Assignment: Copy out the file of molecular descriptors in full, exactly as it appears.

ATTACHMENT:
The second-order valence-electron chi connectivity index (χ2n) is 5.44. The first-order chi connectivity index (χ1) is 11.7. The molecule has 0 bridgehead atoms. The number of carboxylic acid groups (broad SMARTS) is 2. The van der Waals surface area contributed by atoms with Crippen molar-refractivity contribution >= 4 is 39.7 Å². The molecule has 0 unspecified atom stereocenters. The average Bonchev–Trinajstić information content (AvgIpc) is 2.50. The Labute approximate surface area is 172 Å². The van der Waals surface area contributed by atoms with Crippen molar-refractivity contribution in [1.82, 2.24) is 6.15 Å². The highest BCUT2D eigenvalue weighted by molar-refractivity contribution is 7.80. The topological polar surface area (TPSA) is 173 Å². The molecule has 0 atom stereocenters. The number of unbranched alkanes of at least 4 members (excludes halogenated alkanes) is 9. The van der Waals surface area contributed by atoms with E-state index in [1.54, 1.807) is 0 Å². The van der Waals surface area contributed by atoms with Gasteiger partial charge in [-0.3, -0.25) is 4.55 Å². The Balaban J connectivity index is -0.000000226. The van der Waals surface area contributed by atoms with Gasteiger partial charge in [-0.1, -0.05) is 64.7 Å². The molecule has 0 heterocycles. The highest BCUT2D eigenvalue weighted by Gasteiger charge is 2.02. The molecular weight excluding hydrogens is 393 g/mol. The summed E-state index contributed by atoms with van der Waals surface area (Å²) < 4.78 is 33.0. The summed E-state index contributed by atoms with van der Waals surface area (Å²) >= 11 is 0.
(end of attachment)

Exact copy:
The second-order valence-electron chi connectivity index (χ2n) is 5.44. The first-order chi connectivity index (χ1) is 11.7. The molecule has 0 bridgehead atoms. The number of carboxylic acid groups (broad SMARTS) is 2. The van der Waals surface area contributed by atoms with Crippen molar-refractivity contribution >= 4 is 39.7 Å². The molecule has 0 unspecified atom stereocenters. The average Bonchev–Trinajstić information content (AvgIpc) is 2.50. The Labute approximate surface area is 172 Å². The van der Waals surface area contributed by atoms with Crippen molar-refractivity contribution in [1.82, 2.24) is 6.15 Å². The highest BCUT2D eigenvalue weighted by molar-refractivity contribution is 7.80. The topological polar surface area (TPSA) is 173 Å². The molecule has 0 atom stereocenters. The number of unbranched alkanes of at least 4 members (excludes halogenated alkanes) is 9. The van der Waals surface area contributed by atoms with E-state index in [1.54, 1.807) is 0 Å². The van der Waals surface area contributed by atoms with Gasteiger partial charge in [-0.3, -0.25) is 4.55 Å². The Balaban J connectivity index is -0.000000226. The van der Waals surface area contributed by atoms with Gasteiger partial charge in [-0.1, -0.05) is 64.7 Å². The molecule has 0 heterocycles. The highest BCUT2D eigenvalue weighted by Gasteiger charge is 2.02. The molecular weight excluding hydrogens is 393 g/mol. The summed E-state index contributed by atoms with van der Waals surface area (Å²) < 4.78 is 33.0. The summed E-state index contributed by atoms with van der Waals surface area (Å²) >= 11 is 0.